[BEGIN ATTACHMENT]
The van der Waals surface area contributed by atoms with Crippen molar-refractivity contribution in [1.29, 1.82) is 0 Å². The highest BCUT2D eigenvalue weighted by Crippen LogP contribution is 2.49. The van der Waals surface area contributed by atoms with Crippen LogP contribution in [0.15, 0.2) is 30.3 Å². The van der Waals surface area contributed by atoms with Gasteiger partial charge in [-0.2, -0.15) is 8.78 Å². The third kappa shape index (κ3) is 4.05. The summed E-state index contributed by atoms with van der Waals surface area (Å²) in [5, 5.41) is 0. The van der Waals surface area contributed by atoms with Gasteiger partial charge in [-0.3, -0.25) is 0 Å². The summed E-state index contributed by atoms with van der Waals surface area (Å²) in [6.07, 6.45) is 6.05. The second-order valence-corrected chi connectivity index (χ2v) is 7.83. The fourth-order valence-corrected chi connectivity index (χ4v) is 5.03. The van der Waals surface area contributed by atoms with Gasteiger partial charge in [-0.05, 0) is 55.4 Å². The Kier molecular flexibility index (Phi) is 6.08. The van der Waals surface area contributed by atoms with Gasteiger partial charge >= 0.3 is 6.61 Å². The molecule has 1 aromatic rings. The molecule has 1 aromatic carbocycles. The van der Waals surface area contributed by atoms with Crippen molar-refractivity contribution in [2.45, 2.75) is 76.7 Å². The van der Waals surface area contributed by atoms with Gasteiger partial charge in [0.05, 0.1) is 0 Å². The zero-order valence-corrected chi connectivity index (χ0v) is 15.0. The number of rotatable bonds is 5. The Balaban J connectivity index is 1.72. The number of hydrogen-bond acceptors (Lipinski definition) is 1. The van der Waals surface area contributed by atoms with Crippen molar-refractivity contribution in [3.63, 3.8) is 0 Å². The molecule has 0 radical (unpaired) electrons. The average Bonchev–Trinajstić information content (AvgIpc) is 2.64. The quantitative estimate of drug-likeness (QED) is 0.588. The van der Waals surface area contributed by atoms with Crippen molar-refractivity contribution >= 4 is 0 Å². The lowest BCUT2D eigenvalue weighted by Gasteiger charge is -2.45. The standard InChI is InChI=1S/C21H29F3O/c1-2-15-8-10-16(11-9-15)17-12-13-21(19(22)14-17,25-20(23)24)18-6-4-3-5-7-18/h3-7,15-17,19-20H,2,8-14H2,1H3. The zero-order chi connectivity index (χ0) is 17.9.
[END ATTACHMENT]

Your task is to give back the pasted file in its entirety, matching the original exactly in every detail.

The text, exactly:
The van der Waals surface area contributed by atoms with Crippen molar-refractivity contribution in [1.29, 1.82) is 0 Å². The highest BCUT2D eigenvalue weighted by Crippen LogP contribution is 2.49. The van der Waals surface area contributed by atoms with Crippen LogP contribution in [0.15, 0.2) is 30.3 Å². The van der Waals surface area contributed by atoms with Gasteiger partial charge in [-0.2, -0.15) is 8.78 Å². The third kappa shape index (κ3) is 4.05. The summed E-state index contributed by atoms with van der Waals surface area (Å²) in [5, 5.41) is 0. The van der Waals surface area contributed by atoms with Gasteiger partial charge in [-0.3, -0.25) is 0 Å². The summed E-state index contributed by atoms with van der Waals surface area (Å²) in [6.07, 6.45) is 6.05. The second-order valence-corrected chi connectivity index (χ2v) is 7.83. The fourth-order valence-corrected chi connectivity index (χ4v) is 5.03. The van der Waals surface area contributed by atoms with Gasteiger partial charge in [-0.05, 0) is 55.4 Å². The Kier molecular flexibility index (Phi) is 6.08. The van der Waals surface area contributed by atoms with Gasteiger partial charge >= 0.3 is 6.61 Å². The molecule has 1 aromatic rings. The molecule has 1 aromatic carbocycles. The van der Waals surface area contributed by atoms with Crippen molar-refractivity contribution in [2.45, 2.75) is 76.7 Å². The van der Waals surface area contributed by atoms with Gasteiger partial charge in [0.05, 0.1) is 0 Å². The zero-order valence-corrected chi connectivity index (χ0v) is 15.0. The number of rotatable bonds is 5. The Balaban J connectivity index is 1.72. The number of hydrogen-bond acceptors (Lipinski definition) is 1. The van der Waals surface area contributed by atoms with Crippen molar-refractivity contribution in [3.63, 3.8) is 0 Å². The molecule has 0 radical (unpaired) electrons. The average Bonchev–Trinajstić information content (AvgIpc) is 2.64. The quantitative estimate of drug-likeness (QED) is 0.588. The van der Waals surface area contributed by atoms with Crippen molar-refractivity contribution >= 4 is 0 Å². The lowest BCUT2D eigenvalue weighted by Gasteiger charge is -2.45. The standard InChI is InChI=1S/C21H29F3O/c1-2-15-8-10-16(11-9-15)17-12-13-21(19(22)14-17,25-20(23)24)18-6-4-3-5-7-18/h3-7,15-17,19-20H,2,8-14H2,1H3. The zero-order chi connectivity index (χ0) is 17.9.